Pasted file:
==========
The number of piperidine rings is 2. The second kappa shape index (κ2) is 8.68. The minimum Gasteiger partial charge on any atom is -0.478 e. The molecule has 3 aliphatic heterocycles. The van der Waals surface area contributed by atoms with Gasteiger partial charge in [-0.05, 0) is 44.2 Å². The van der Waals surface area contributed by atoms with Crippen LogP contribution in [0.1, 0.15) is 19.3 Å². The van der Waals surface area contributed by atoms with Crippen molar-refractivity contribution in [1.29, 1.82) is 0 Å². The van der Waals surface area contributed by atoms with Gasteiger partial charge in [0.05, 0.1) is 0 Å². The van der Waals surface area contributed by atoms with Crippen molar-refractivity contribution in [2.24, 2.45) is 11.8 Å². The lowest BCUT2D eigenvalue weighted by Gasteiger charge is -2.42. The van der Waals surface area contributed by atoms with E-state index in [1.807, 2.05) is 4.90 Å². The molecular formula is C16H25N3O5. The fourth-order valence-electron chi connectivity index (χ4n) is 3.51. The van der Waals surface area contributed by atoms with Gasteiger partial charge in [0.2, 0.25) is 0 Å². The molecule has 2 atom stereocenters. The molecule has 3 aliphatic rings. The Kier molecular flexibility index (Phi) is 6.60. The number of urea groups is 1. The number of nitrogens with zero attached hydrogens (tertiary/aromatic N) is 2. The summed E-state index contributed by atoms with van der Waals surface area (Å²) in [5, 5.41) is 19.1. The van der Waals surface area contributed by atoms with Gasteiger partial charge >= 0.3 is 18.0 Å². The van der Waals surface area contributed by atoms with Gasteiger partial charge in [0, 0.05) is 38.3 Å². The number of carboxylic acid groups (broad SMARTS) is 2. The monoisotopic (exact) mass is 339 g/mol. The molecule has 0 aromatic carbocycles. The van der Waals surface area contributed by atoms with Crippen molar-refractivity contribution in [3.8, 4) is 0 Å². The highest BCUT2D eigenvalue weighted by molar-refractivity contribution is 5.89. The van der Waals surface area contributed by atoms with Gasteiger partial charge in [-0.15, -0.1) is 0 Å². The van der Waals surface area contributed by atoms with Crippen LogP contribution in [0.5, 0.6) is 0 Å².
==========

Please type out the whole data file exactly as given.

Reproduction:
The number of piperidine rings is 2. The second kappa shape index (κ2) is 8.68. The minimum Gasteiger partial charge on any atom is -0.478 e. The molecule has 3 aliphatic heterocycles. The van der Waals surface area contributed by atoms with Gasteiger partial charge in [-0.05, 0) is 44.2 Å². The van der Waals surface area contributed by atoms with Crippen LogP contribution in [0.1, 0.15) is 19.3 Å². The van der Waals surface area contributed by atoms with Crippen molar-refractivity contribution in [1.29, 1.82) is 0 Å². The van der Waals surface area contributed by atoms with Gasteiger partial charge in [0.05, 0.1) is 0 Å². The van der Waals surface area contributed by atoms with Crippen molar-refractivity contribution in [2.24, 2.45) is 11.8 Å². The lowest BCUT2D eigenvalue weighted by Gasteiger charge is -2.42. The van der Waals surface area contributed by atoms with E-state index in [1.807, 2.05) is 4.90 Å². The molecular formula is C16H25N3O5. The fourth-order valence-electron chi connectivity index (χ4n) is 3.51. The van der Waals surface area contributed by atoms with Gasteiger partial charge in [0.2, 0.25) is 0 Å². The molecule has 2 atom stereocenters. The molecule has 3 aliphatic rings. The Kier molecular flexibility index (Phi) is 6.60. The number of urea groups is 1. The number of nitrogens with zero attached hydrogens (tertiary/aromatic N) is 2. The summed E-state index contributed by atoms with van der Waals surface area (Å²) in [5, 5.41) is 19.1. The van der Waals surface area contributed by atoms with Gasteiger partial charge >= 0.3 is 18.0 Å². The van der Waals surface area contributed by atoms with Gasteiger partial charge in [0, 0.05) is 38.3 Å². The number of carboxylic acid groups (broad SMARTS) is 2. The monoisotopic (exact) mass is 339 g/mol. The molecule has 0 aromatic carbocycles. The van der Waals surface area contributed by atoms with Crippen molar-refractivity contribution in [3.8, 4) is 0 Å². The highest BCUT2D eigenvalue weighted by molar-refractivity contribution is 5.89. The van der Waals surface area contributed by atoms with Gasteiger partial charge in [-0.15, -0.1) is 0 Å². The van der Waals surface area contributed by atoms with Crippen LogP contribution in [0.5, 0.6) is 0 Å².